Private IT could learn from public: Bos

The head of information services at Auckland-based healthAlliance says private-sector IT organisations could learn something from the health sector.

The head of information services at Auckland-based healthAlliance says private-sector IT organisations could learn something from the health sector.

Joanne Bos has been a public servant since April last year, when she left Unisys to take on a software management role at Waitemata District Health Board. Last week, after nine years in IT, she was made operational IT head of healthAlliance, which provides services to Waitemata and Counties Manukau district health boards.

“It’s highly political,” Bos says of the health IT environment. Whereas she initially found that frustrating, she’s now converted.

“The level of consultation required is much higher than in any other organisation I’ve been in.”

Rather than “do things to people”, as was the management style she learnt in jobs at Unisys, Air New Zealand and Fisher & Paykel, the health sector demands a more circumspect approach.

“Now I enjoy the process. You learn a lot about the business and you get buy-in from those affected by whatever it is you’re doing.”

The business of health IT is “about people”, Bos says, which sets it apart from commercial organisations.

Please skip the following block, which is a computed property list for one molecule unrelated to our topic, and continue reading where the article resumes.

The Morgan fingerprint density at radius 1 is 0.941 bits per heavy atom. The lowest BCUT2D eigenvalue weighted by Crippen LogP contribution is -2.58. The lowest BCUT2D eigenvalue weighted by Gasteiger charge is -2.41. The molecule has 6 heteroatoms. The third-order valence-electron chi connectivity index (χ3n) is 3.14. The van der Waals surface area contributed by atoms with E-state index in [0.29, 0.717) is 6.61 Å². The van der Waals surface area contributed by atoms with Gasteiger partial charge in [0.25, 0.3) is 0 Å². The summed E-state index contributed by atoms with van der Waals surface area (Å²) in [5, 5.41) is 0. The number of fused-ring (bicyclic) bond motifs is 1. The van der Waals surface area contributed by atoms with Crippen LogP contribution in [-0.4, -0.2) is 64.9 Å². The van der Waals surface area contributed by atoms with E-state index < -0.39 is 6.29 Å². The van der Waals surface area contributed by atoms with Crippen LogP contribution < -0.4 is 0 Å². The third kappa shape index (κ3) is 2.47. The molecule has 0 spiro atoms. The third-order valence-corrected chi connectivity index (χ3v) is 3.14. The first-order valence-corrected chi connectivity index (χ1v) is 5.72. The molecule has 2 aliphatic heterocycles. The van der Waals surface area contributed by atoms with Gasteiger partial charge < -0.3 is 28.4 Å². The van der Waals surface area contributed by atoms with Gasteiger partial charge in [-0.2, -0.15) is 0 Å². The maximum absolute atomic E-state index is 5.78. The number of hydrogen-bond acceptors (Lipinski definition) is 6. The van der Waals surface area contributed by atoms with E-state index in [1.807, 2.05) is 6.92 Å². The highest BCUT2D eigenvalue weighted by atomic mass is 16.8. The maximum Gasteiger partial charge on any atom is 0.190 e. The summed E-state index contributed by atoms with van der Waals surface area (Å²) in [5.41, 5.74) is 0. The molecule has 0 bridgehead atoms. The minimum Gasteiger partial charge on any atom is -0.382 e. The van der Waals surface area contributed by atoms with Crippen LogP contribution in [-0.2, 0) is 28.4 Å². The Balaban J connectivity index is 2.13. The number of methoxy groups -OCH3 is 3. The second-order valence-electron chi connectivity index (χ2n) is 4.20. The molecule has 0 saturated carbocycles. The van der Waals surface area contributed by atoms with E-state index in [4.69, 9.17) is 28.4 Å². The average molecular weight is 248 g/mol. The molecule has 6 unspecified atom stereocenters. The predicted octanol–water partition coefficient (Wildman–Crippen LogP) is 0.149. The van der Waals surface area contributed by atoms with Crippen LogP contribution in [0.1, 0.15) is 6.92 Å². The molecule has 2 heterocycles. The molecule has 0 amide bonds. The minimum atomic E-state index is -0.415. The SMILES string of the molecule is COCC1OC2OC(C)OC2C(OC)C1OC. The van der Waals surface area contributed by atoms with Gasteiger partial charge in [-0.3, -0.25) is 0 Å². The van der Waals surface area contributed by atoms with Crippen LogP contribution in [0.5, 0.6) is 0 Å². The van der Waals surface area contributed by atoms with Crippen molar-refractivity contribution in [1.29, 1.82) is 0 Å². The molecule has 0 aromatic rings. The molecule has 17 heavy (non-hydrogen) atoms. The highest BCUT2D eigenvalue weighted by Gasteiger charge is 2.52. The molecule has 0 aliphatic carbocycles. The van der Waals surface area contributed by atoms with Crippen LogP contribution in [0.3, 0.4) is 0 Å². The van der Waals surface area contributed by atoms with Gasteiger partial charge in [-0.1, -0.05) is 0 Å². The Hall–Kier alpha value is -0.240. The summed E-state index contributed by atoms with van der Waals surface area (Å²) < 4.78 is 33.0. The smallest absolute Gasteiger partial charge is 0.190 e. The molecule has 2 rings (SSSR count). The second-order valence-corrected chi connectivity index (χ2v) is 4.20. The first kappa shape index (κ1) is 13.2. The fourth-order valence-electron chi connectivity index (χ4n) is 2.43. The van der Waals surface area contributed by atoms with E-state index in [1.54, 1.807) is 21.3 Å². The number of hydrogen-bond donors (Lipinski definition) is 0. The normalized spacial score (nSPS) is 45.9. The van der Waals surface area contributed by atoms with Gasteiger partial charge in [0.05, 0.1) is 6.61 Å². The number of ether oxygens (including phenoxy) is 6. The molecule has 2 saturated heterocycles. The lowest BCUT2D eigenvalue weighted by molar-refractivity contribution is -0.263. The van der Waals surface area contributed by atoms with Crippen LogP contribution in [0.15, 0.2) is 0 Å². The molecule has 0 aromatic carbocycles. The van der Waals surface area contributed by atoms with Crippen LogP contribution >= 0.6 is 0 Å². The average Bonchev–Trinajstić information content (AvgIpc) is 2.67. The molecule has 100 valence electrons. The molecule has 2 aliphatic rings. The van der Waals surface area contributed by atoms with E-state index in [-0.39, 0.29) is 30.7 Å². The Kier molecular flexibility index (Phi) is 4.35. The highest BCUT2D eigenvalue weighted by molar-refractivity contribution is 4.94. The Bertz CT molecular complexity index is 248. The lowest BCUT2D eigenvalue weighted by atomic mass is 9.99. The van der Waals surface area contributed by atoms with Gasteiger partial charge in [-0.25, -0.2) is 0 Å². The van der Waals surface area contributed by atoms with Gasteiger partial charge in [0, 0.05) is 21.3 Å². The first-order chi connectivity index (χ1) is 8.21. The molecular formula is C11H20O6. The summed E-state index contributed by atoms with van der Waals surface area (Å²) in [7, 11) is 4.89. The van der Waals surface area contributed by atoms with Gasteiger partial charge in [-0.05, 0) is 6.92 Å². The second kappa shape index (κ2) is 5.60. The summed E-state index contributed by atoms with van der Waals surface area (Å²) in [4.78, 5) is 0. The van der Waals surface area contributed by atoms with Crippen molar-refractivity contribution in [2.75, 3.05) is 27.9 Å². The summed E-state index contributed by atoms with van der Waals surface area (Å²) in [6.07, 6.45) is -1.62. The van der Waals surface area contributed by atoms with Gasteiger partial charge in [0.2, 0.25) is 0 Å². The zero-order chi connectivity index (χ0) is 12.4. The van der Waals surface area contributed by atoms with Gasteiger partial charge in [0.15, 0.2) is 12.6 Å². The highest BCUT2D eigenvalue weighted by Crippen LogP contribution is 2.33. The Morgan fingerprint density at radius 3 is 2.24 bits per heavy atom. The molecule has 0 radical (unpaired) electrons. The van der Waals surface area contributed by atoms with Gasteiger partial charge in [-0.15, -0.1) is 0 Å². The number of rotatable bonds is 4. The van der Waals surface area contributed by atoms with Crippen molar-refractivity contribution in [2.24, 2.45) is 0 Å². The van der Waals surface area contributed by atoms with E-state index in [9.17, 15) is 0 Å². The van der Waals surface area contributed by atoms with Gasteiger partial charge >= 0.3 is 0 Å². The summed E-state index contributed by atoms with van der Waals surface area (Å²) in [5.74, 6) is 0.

HealthAlliance is coming to the end of a period of major change, part of which is Bos’s appointment. From her software management job, she went to the position of joint IS manager for the Waitemata and Counties-Manukau boards.

The IT organisations at each of the boards are now being moved across to healthAlliance, where Bos will manage about 80 staff. Many of those automatically make the shift, but some are having to reapply for jobs where there is duplication of functions.

“My brief is to achieve economies of scale in IT procurement and through shared services,” she says.

Savings will be sought through standardising desktop set-ups across the two boards, server consolidation and sharing applications.

That process is already under way, with the two boards sharing patient management systems, financials (Oracle) and clinical results reporting. Other applications to be brought together include clinical information and radiology systems, she says.

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